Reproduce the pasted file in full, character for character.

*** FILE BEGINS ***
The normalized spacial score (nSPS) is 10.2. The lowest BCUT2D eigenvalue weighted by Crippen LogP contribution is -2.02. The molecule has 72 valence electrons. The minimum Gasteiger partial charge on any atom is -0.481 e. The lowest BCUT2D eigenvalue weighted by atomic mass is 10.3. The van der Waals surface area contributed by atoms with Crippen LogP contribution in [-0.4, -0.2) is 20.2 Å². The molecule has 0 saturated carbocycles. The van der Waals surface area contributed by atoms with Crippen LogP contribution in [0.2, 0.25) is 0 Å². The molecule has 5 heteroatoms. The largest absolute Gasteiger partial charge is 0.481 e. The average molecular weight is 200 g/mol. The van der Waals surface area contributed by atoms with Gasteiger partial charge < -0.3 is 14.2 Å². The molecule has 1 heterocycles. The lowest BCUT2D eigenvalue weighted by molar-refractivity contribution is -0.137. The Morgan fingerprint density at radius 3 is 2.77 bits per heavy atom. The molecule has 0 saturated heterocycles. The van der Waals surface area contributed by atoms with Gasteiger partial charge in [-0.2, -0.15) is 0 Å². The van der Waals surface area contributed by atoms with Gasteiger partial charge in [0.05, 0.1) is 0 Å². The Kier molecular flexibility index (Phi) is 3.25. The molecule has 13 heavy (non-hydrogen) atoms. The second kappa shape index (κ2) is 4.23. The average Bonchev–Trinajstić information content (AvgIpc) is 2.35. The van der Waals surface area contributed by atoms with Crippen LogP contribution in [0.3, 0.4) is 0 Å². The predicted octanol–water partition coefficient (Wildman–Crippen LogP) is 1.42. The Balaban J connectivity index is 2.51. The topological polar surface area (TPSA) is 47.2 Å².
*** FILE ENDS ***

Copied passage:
The normalized spacial score (nSPS) is 10.2. The lowest BCUT2D eigenvalue weighted by Crippen LogP contribution is -2.02. The molecule has 72 valence electrons. The minimum Gasteiger partial charge on any atom is -0.481 e. The lowest BCUT2D eigenvalue weighted by atomic mass is 10.3. The van der Waals surface area contributed by atoms with Crippen LogP contribution in [-0.4, -0.2) is 20.2 Å². The molecule has 0 saturated carbocycles. The van der Waals surface area contributed by atoms with Crippen LogP contribution in [0.2, 0.25) is 0 Å². The molecule has 5 heteroatoms. The largest absolute Gasteiger partial charge is 0.481 e. The average molecular weight is 200 g/mol. The van der Waals surface area contributed by atoms with Gasteiger partial charge < -0.3 is 14.2 Å². The molecule has 1 heterocycles. The lowest BCUT2D eigenvalue weighted by molar-refractivity contribution is -0.137. The Morgan fingerprint density at radius 3 is 2.77 bits per heavy atom. The molecule has 0 saturated heterocycles. The van der Waals surface area contributed by atoms with Gasteiger partial charge in [-0.2, -0.15) is 0 Å². The van der Waals surface area contributed by atoms with Gasteiger partial charge in [0.05, 0.1) is 0 Å². The Kier molecular flexibility index (Phi) is 3.25. The molecule has 13 heavy (non-hydrogen) atoms. The second kappa shape index (κ2) is 4.23. The average Bonchev–Trinajstić information content (AvgIpc) is 2.35. The van der Waals surface area contributed by atoms with Crippen LogP contribution in [0.3, 0.4) is 0 Å². The predicted octanol–water partition coefficient (Wildman–Crippen LogP) is 1.42. The Balaban J connectivity index is 2.51. The topological polar surface area (TPSA) is 47.2 Å².